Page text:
Aliko Dangote, Africa’s richest man, wants to buy Arsenal soccer club

Arsenal’s star Alexis Sanchez
Arsenal’s star Alexis Sanchez
Image: Reuters / Lee Smith Livepic
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Five years after he was turned down by Arsenal, Nigerian billionaire industrialist Aliko Dangote said he still wants to buy the storied English Premier League soccer team—for the right price.

Dangote—who lost some $10 billion in net worth in 2014 due to a crash in the Nigerian stock market and value of the Nigerian naira but is still Africa’s richest person—told Bloomberg that he is interested in taking control of the club, of which he is a big fan.

“I still hope, one day at the right price, that I’ll buy the team,” he said. “I might buy it, not at a ridiculous price but a price that the owners won’t want to resist. I know my strategy.”

The north London club is currently controlled by US billionaire Stan Kroenke, who also owns other sports teams including the NBA’s Denver Nuggets and the NFL’s St Louis Rams. Uzbek billionaire Alisher Usmanov also owns just under a third of Arsenal.

It is not clear that Kroenke or any of the minority shareholders have put any stakes up for sale at this stage. If Dangote did make a bid it is likely he would be going up against Usmanov, who is worth some $15 billion and has long coveted full control of the club.

Arsenal has the longest serving manager in the league in Arsene Wenger, who brought many trophies early in his reign but has faced questions about the team’s inability to win the Premier League since 2004. Of Wenger, Dangote told Bloomberg: ”He needs to change his style a bit. They need new direction.”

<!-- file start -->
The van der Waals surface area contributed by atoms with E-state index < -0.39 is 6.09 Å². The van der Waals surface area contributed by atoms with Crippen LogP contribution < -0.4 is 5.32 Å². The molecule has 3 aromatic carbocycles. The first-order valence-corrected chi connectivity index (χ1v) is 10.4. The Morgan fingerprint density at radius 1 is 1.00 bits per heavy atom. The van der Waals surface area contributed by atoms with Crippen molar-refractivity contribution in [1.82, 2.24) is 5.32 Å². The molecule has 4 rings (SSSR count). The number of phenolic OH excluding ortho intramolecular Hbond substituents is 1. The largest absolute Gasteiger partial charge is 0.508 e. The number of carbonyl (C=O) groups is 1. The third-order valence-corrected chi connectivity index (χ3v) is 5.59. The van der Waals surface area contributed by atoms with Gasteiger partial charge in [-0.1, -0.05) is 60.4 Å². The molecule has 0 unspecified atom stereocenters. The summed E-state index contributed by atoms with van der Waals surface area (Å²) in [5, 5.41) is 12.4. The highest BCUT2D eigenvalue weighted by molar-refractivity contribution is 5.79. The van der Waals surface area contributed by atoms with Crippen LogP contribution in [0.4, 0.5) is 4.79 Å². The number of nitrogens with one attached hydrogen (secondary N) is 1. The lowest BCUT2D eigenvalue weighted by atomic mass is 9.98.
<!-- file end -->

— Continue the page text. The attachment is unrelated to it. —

Aliko Dangote for Arsenal?
Aliko Dangote for Arsenal?
Image: Reuters/Lucas Jackson

English soccer clubs in its top flight league have rocketed in value in recent years, buoyed by rising domestic and international TV rights that have pumped huge wads of cash into the 20 teams in the league—especially top teams like Arsenal. According to Bloomberg, Arsenal Holdings Plc, which trades on the UK’s ICAP Securities & Derivatives Exchange, is valued at 988 million pounds ($1.49 billion).

English soccer has risen rapidly in popularity globally, nowhere more so than in African countries, partly driven by an increasing number of African-born stars playing for the top teams, players such as Manchester City’s Yaya Toure and Chelsea’s Didier Drogba.

If Dangote were to buy Arsenal, he would be the first African to own a Premier League team.